Local legislatures preview some of their plans ahead of the 2024 General Assembly
See story at The News &Advance...With the General Assembly convening a little more than a month away, the Lynchburg Regional Business Alliance hosted “Policy & Pancakes” on Wednesday as a look ahead to the 2024 session.
Legislators representing the area had the opportunity to provide their viewpoint on the upcoming session and give a summary of different areas they will work closely on.
About 80 people — some university staff, local legislators and city officials — filed into the Liberty University Welcome Center to listen to the recently elected group and eat breakfast.
Sen. Mark Peake, Del. Wendell Walker, Del.-Elect Eric Zehr and Del.-Elect Tim Griffin attended the event.
Sen. Creigh Deeds could not be present, but he provided a written statement to guests apologizing for not being able to be there, but added the 2024 session “should not be about confrontation” and partisan disagreements.
He said minimum wage must continue to rise toward a living wage and abortion services should be available in the state.
Deeds added he will continue to work to protect the commonwealth’s natural resources, develop a sound energy policy and promote gun safety, adding “weapons of war do not belong in our schools or our streets.”
He said there will be a closer look into things both parties can find agreement on such as funding for K-12 education and working harder to fund mental health services.
“If we put aside our partisan stripes for a few minutes, we can make great progress together,” he said in his statement.
Peake said small businesses are the backbone not just of the state but the country, and protecting them will be a priority.
“We have to do everything we can to protect y’all,” Peake said during his speech. “We appreciate what you do. ”Peake told The News & Advance after the event he will continue to fight for public safety and give support to law enforcement. “We’ve got to support our law enforcement, and we’ve got to enforce small crimes. If you let people just get away with small crimes, they move up to bigger crimes,” Peake said. “I want to make sure we don’t fall into that trap.”
Walker said transportation is “one of the big issues” that needs to be worked on; and the standards of quality when it comes to education is going to be “another battle.”
Other key items the delegate named looking ahead to the session included mental health, public safety and as for the budget, money is going to be “a lot tighter.”
“You know, what we are going to be looking at is just common-sense legislation going forward,” he said. “Elections are over with, politics are behind us, it is all about policy … working together to make Virginia the best place to live, to grow and to work.”Walker told The News & Advance after the event, workforce is key to the area. He said funding for career and technical education programs is important, because it creates a pipeline of students coming out of school with some type of credentials.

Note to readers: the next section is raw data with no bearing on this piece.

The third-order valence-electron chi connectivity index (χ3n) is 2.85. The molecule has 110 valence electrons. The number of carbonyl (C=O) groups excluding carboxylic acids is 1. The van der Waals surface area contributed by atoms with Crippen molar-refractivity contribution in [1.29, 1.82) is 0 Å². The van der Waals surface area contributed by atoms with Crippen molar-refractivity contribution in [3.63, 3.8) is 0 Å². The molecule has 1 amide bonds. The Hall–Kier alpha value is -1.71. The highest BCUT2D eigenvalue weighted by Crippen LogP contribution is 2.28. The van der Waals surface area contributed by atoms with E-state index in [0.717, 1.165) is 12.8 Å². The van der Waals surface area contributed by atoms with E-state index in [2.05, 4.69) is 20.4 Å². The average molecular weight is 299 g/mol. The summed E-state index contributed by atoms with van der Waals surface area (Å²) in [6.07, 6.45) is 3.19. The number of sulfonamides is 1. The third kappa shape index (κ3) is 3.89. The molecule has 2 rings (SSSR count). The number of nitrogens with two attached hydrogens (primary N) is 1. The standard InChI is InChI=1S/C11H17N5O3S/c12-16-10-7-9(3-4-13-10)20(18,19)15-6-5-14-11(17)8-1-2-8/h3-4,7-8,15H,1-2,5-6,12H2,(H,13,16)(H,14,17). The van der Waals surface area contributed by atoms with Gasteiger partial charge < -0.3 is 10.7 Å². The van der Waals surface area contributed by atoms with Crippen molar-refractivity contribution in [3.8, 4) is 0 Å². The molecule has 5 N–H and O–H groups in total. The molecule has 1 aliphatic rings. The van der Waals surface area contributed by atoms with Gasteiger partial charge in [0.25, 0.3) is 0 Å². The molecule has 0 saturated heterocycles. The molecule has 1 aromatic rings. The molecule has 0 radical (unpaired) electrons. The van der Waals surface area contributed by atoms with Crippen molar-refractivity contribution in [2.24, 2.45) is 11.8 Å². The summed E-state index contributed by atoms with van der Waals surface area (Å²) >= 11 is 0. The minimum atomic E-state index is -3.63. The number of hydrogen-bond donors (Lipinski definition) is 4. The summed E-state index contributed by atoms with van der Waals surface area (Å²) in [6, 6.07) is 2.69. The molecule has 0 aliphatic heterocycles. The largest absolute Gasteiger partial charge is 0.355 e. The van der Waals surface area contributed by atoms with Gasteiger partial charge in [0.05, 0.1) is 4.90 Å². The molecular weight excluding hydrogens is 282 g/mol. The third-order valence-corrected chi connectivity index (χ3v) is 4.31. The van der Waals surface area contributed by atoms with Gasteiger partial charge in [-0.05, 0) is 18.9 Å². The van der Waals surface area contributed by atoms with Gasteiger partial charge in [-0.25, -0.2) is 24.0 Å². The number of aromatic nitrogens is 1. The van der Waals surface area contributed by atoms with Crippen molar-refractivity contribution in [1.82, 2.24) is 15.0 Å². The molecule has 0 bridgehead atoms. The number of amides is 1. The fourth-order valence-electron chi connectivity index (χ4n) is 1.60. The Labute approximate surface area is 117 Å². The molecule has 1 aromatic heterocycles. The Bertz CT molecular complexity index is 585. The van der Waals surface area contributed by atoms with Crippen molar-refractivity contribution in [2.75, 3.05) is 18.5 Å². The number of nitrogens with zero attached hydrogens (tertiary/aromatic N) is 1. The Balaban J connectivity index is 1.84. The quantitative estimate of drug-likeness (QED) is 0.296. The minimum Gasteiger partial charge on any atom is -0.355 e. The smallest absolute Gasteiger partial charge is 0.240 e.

This leads to another top priority of his — making sure the workforce has every tool it needs to be better and stronger.
“If we don’t have the workforce, while we have this great industry, then what do we really have at the end of the day,” he said.
“We’re going to protect our values. We’re going to stand up for our region and we’re not going to let them walk all over us and if they and when they try, we’re going to stand up, we’re going to be strong against them,” he added.
Both Zehr and Griffin will represent their respective districts in Richmond for the first time.
Griffin said in his speech Wednesday, they will learn from Peake and Walker and allow them to take a lead on certain issues with one being workforce development.
On a county level, Griffin said he will try to address issues with the Nelson budget.
In terms of Bedford County, he added he will seek to learn more from the experts and leaders in the county on what their agenda is, and what needs to be accomplished.
Zehr said one area Republicans will have to work with Democrats on is funding for schools. He added he doesn’t want to just add personnel, but make sure the money is actually educating children.
“So, we’re gonna be fighting to make sure that money is going into education, is going to the students and is going to actual education,” he said.
Overall, however, Zehr said “we got a fight in our hands.”
“We will make sure that we’re standing for the values that we hold here in this district,” he said.
During their speeches, Zehr, Griffin, Peake and Walker all alluded to the commonwealth having the Democratic majority in both the House of Delegates and state Senate.
Walker told The News & Advance the sky is not falling and for Democrats, the “shoe is on their foot” right now to make sure “they don’t go too far left.”
“The pendulum swings from one party to the other party and if the Democrats go too far in these next two years, then that sets the stage for a comeback,” he said.
Peake said he and other counterparts “have a lot of work to do,” saying in an interview that he’s “very much concerned.”
He alluded to the difficulty of passing the budget last year.
“As we’ve discussed as well, we’re not gonna have surpluses for the next two years, like we’ve had the past two years. Everything’s gonna be under a microscope. Funding is gonna be a lot harder,” he said.
The General Assembly convenes in Richmond on Jan. 10.